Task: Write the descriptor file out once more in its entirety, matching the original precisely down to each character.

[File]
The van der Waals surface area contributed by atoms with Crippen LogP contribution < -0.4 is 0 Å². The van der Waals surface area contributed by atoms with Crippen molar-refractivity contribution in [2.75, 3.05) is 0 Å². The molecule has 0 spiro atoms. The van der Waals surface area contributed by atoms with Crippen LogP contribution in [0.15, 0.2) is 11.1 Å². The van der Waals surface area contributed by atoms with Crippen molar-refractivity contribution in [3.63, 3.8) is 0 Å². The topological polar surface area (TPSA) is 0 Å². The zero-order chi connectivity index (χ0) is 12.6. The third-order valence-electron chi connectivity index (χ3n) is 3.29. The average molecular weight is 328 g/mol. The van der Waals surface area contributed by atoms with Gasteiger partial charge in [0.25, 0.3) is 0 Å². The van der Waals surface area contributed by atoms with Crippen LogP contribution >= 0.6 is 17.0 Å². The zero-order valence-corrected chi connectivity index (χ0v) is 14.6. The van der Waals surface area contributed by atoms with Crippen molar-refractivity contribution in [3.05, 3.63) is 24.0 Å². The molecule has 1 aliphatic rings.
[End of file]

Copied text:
The van der Waals surface area contributed by atoms with Crippen LogP contribution < -0.4 is 0 Å². The van der Waals surface area contributed by atoms with Crippen molar-refractivity contribution in [2.75, 3.05) is 0 Å². The molecule has 0 spiro atoms. The van der Waals surface area contributed by atoms with Crippen LogP contribution in [0.15, 0.2) is 11.1 Å². The van der Waals surface area contributed by atoms with Crippen molar-refractivity contribution in [3.63, 3.8) is 0 Å². The topological polar surface area (TPSA) is 0 Å². The zero-order chi connectivity index (χ0) is 12.6. The third-order valence-electron chi connectivity index (χ3n) is 3.29. The average molecular weight is 328 g/mol. The van der Waals surface area contributed by atoms with Gasteiger partial charge in [0.25, 0.3) is 0 Å². The van der Waals surface area contributed by atoms with Crippen LogP contribution >= 0.6 is 17.0 Å². The zero-order valence-corrected chi connectivity index (χ0v) is 14.6. The van der Waals surface area contributed by atoms with Crippen molar-refractivity contribution in [3.05, 3.63) is 24.0 Å². The molecule has 1 aliphatic rings.